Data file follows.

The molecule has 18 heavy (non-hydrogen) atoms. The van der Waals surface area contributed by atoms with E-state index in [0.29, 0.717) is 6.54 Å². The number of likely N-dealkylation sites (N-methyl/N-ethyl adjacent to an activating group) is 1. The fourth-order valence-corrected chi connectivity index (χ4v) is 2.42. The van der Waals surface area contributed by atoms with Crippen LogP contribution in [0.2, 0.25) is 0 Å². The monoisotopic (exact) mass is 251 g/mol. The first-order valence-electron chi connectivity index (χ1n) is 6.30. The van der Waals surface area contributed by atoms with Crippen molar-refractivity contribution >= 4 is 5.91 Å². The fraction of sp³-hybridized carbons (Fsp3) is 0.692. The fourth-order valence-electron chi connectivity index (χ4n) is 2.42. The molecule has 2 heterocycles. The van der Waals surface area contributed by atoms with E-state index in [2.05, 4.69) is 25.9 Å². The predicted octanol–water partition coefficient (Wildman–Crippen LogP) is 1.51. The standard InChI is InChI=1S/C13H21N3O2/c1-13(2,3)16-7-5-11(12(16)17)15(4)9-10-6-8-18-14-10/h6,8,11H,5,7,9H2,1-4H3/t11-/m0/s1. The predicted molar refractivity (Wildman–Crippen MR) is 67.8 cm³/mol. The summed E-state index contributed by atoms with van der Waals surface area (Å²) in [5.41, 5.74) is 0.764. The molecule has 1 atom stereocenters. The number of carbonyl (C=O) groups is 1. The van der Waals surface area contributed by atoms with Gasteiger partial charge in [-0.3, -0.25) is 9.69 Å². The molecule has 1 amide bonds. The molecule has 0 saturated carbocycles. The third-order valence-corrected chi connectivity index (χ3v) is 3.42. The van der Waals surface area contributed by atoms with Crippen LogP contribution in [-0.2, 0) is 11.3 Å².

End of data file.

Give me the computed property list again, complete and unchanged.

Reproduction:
The molecule has 18 heavy (non-hydrogen) atoms. The van der Waals surface area contributed by atoms with E-state index in [0.29, 0.717) is 6.54 Å². The number of likely N-dealkylation sites (N-methyl/N-ethyl adjacent to an activating group) is 1. The fourth-order valence-corrected chi connectivity index (χ4v) is 2.42. The van der Waals surface area contributed by atoms with Crippen LogP contribution in [0.2, 0.25) is 0 Å². The monoisotopic (exact) mass is 251 g/mol. The first-order valence-electron chi connectivity index (χ1n) is 6.30. The van der Waals surface area contributed by atoms with Crippen molar-refractivity contribution >= 4 is 5.91 Å². The fraction of sp³-hybridized carbons (Fsp3) is 0.692. The fourth-order valence-electron chi connectivity index (χ4n) is 2.42. The molecule has 2 heterocycles. The van der Waals surface area contributed by atoms with E-state index in [2.05, 4.69) is 25.9 Å². The predicted octanol–water partition coefficient (Wildman–Crippen LogP) is 1.51. The standard InChI is InChI=1S/C13H21N3O2/c1-13(2,3)16-7-5-11(12(16)17)15(4)9-10-6-8-18-14-10/h6,8,11H,5,7,9H2,1-4H3/t11-/m0/s1. The predicted molar refractivity (Wildman–Crippen MR) is 67.8 cm³/mol. The summed E-state index contributed by atoms with van der Waals surface area (Å²) in [5.41, 5.74) is 0.764. The molecule has 1 atom stereocenters. The number of carbonyl (C=O) groups is 1. The van der Waals surface area contributed by atoms with Gasteiger partial charge in [-0.3, -0.25) is 9.69 Å². The molecule has 1 amide bonds. The molecule has 0 saturated carbocycles. The third-order valence-corrected chi connectivity index (χ3v) is 3.42. The van der Waals surface area contributed by atoms with Crippen LogP contribution in [-0.2, 0) is 11.3 Å².